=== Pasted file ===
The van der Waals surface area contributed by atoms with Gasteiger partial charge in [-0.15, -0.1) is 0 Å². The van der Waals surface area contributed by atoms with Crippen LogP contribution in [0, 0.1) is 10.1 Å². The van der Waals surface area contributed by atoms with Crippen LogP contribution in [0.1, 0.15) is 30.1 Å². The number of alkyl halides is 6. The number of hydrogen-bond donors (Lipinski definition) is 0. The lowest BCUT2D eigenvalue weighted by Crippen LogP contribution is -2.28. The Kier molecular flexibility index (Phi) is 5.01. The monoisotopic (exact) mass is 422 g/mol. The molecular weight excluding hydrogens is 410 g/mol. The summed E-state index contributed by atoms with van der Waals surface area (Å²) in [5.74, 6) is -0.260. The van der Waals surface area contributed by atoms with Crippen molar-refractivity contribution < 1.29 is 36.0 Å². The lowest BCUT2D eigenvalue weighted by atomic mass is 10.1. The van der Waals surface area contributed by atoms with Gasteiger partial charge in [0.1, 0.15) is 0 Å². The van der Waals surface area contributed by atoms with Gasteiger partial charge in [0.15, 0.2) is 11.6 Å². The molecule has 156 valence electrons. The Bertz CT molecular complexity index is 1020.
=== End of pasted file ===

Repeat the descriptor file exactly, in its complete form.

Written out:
The van der Waals surface area contributed by atoms with Gasteiger partial charge in [-0.15, -0.1) is 0 Å². The van der Waals surface area contributed by atoms with Crippen LogP contribution in [0, 0.1) is 10.1 Å². The van der Waals surface area contributed by atoms with Crippen LogP contribution in [0.1, 0.15) is 30.1 Å². The number of alkyl halides is 6. The number of hydrogen-bond donors (Lipinski definition) is 0. The lowest BCUT2D eigenvalue weighted by Crippen LogP contribution is -2.28. The Kier molecular flexibility index (Phi) is 5.01. The monoisotopic (exact) mass is 422 g/mol. The molecular weight excluding hydrogens is 410 g/mol. The summed E-state index contributed by atoms with van der Waals surface area (Å²) in [5.74, 6) is -0.260. The van der Waals surface area contributed by atoms with Crippen molar-refractivity contribution < 1.29 is 36.0 Å². The lowest BCUT2D eigenvalue weighted by atomic mass is 10.1. The van der Waals surface area contributed by atoms with Gasteiger partial charge in [0.1, 0.15) is 0 Å². The van der Waals surface area contributed by atoms with Gasteiger partial charge in [0.15, 0.2) is 11.6 Å². The molecule has 156 valence electrons. The Bertz CT molecular complexity index is 1020.